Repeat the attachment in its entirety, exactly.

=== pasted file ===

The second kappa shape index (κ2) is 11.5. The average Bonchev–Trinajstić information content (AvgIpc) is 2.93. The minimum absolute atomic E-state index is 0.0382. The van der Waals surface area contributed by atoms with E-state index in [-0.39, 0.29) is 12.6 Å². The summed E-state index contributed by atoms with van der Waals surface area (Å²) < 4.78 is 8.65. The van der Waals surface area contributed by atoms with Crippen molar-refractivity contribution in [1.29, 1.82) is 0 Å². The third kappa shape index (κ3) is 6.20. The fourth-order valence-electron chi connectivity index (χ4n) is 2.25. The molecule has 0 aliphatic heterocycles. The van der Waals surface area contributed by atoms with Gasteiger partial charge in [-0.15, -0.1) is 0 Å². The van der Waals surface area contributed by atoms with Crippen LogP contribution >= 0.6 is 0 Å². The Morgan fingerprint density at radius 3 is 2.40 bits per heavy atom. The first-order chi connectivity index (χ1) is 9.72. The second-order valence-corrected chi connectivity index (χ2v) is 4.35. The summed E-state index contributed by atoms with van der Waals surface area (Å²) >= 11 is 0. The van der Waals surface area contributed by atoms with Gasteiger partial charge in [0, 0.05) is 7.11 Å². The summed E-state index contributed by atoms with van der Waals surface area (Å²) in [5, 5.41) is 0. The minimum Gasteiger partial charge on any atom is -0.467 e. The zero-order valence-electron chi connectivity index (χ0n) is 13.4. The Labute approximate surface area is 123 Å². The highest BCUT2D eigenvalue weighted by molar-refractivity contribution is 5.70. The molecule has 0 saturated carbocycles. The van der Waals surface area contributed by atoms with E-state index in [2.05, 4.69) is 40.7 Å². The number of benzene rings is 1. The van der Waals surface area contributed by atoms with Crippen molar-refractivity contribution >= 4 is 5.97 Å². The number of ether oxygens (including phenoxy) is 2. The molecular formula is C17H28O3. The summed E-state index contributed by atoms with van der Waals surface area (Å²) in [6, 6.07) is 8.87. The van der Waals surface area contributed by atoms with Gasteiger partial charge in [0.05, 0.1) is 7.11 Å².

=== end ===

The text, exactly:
The second kappa shape index (κ2) is 11.5. The average Bonchev–Trinajstić information content (AvgIpc) is 2.93. The minimum absolute atomic E-state index is 0.0382. The van der Waals surface area contributed by atoms with E-state index in [-0.39, 0.29) is 12.6 Å². The summed E-state index contributed by atoms with van der Waals surface area (Å²) < 4.78 is 8.65. The van der Waals surface area contributed by atoms with Crippen molar-refractivity contribution in [1.29, 1.82) is 0 Å². The third kappa shape index (κ3) is 6.20. The fourth-order valence-electron chi connectivity index (χ4n) is 2.25. The molecule has 0 aliphatic heterocycles. The van der Waals surface area contributed by atoms with Gasteiger partial charge in [-0.15, -0.1) is 0 Å². The van der Waals surface area contributed by atoms with Crippen LogP contribution >= 0.6 is 0 Å². The Morgan fingerprint density at radius 3 is 2.40 bits per heavy atom. The first-order chi connectivity index (χ1) is 9.72. The second-order valence-corrected chi connectivity index (χ2v) is 4.35. The summed E-state index contributed by atoms with van der Waals surface area (Å²) >= 11 is 0. The van der Waals surface area contributed by atoms with Gasteiger partial charge in [0, 0.05) is 7.11 Å². The summed E-state index contributed by atoms with van der Waals surface area (Å²) in [5, 5.41) is 0. The minimum Gasteiger partial charge on any atom is -0.467 e. The zero-order valence-electron chi connectivity index (χ0n) is 13.4. The Labute approximate surface area is 123 Å². The highest BCUT2D eigenvalue weighted by molar-refractivity contribution is 5.70. The molecule has 0 saturated carbocycles. The van der Waals surface area contributed by atoms with E-state index in [2.05, 4.69) is 40.7 Å². The number of benzene rings is 1. The van der Waals surface area contributed by atoms with Crippen molar-refractivity contribution >= 4 is 5.97 Å². The number of ether oxygens (including phenoxy) is 2. The molecular formula is C17H28O3. The summed E-state index contributed by atoms with van der Waals surface area (Å²) in [6, 6.07) is 8.87. The van der Waals surface area contributed by atoms with Gasteiger partial charge in [0.05, 0.1) is 7.11 Å².